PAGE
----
Wednesday, June 09, 2010

High Noon

A writer likes to be remembered, recalled, I'm sure. Twice in the last week the name Jeff Noon has cropped up. "Where is he?" "I loved Vurt". "Where's the great contemporary Manchester novel? What about Jeff Noon?"

Back in the day, City Life (RIP) released two short story supplements (here and here) of the best writers in Manchester, with a couple of newcomers to add spice. I was one of the newcomers, but amongst the more established writers was Jeff Noon. In that post-acid house post-Trainspotting era he came up with some superior cyberpunk SF dystopias - "Vurt", "Pollen" and "Automated Alice" - that were bestsellers, but also had a bit of northern urban grit. His cyberspace was very centred on streets and districts of South Manchester, like some warped literary episode of "Cracker." Not since "North and South" had someone made Manchester such a strong character in a novel.

For personal reasons, I'm assuming, Noon went down to live in Brighton - which is probably as devastating a statement on Manchester as any: the city can't keep it's best sons (and daughters - two women I know are moving even now). Whilst contemporaries of his like Dave Haslam remain embedded in the Manchester scene, such as it is, Noon has disappeared from our consciousness. The "web" - which he was an early writerly conversant with - is almost silent on his latest works. After four well-received, best selling books, there was a sense of diminishing returns. Noon without Manchester didn't seem right, and the books disappeared as well - perhaps never quite as successful outside of Manchester as they were in. 2001's "Needle in the Groove" is the last I remember in the shops and an Amazon search shows his books mostly out of print - copies available online from anything from 1p to over £100. His work became increasingly experimental, and his audience presumably evaporated with it. A web-based collaboration, 217 Babel Street, is the only near contemporary work - giving a sense he's still writing.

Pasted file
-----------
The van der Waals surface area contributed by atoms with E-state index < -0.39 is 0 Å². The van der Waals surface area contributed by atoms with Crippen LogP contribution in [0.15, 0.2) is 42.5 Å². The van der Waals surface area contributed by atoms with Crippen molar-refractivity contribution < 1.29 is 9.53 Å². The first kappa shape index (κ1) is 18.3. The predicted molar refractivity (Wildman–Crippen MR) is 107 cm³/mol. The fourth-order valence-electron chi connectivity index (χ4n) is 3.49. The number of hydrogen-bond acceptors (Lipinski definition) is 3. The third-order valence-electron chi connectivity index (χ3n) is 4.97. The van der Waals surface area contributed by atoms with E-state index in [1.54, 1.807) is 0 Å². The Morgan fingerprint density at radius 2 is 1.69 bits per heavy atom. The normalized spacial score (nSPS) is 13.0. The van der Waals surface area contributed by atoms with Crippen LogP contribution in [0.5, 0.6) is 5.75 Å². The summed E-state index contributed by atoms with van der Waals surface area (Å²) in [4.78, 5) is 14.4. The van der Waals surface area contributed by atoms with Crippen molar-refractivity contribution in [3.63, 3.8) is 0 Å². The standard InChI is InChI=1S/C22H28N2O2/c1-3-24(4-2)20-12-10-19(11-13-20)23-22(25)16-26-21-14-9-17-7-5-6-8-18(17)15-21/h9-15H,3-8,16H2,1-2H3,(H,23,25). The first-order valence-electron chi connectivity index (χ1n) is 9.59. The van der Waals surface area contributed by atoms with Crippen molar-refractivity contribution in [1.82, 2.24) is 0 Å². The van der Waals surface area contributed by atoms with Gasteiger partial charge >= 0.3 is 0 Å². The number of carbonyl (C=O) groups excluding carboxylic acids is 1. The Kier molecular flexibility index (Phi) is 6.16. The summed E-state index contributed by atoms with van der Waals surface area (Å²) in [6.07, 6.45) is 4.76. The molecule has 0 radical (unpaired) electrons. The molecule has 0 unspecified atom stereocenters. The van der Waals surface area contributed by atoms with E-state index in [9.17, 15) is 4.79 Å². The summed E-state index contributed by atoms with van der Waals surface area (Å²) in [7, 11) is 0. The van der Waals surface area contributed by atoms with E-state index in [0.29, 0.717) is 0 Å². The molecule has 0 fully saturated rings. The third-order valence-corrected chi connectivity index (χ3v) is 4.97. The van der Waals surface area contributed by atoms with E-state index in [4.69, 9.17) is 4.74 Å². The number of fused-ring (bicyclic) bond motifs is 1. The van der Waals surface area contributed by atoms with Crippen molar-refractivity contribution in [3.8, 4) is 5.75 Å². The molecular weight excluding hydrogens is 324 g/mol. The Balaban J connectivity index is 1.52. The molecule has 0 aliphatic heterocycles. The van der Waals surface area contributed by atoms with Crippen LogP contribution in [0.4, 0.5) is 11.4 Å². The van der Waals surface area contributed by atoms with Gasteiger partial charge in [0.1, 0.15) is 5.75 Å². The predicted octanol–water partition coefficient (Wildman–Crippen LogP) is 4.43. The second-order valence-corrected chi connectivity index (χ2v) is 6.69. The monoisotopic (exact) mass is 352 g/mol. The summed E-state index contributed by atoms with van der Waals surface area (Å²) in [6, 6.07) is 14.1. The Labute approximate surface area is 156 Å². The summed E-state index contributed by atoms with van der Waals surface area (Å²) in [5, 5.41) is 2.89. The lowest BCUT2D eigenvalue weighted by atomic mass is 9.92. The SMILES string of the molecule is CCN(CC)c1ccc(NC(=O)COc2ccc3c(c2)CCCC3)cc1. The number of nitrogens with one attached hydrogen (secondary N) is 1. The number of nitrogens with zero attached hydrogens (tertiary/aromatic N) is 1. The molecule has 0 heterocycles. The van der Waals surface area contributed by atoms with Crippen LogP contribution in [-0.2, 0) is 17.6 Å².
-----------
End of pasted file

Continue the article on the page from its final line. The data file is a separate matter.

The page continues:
"Trainspotting" and the books that came in its wake, including anthologies like "Disco Biscuits" were always more hyped than was applicable, but looking back I wonder if Noon, Blincoe et al (and remember that Manchester's Sarah Champion edited "Disco Biscuits") were as close as Manchester has ever got to creating a literature to match its impeccable music scene. "Vurt" was published by Manchester start up press "Ringpull" that aimed to be a commercial success, and for a while succeeded. If it was all a bit seat of the pants it was at least consistent with the city's ethos.

Where, a friend asked, is Jeff Noon now? I can't remember when he was last reading in the city. Like bands playing their classic album live, I get the feeling he'd be very welcome now, whatever he chose to read. Come back Jeff Noon, we miss you.

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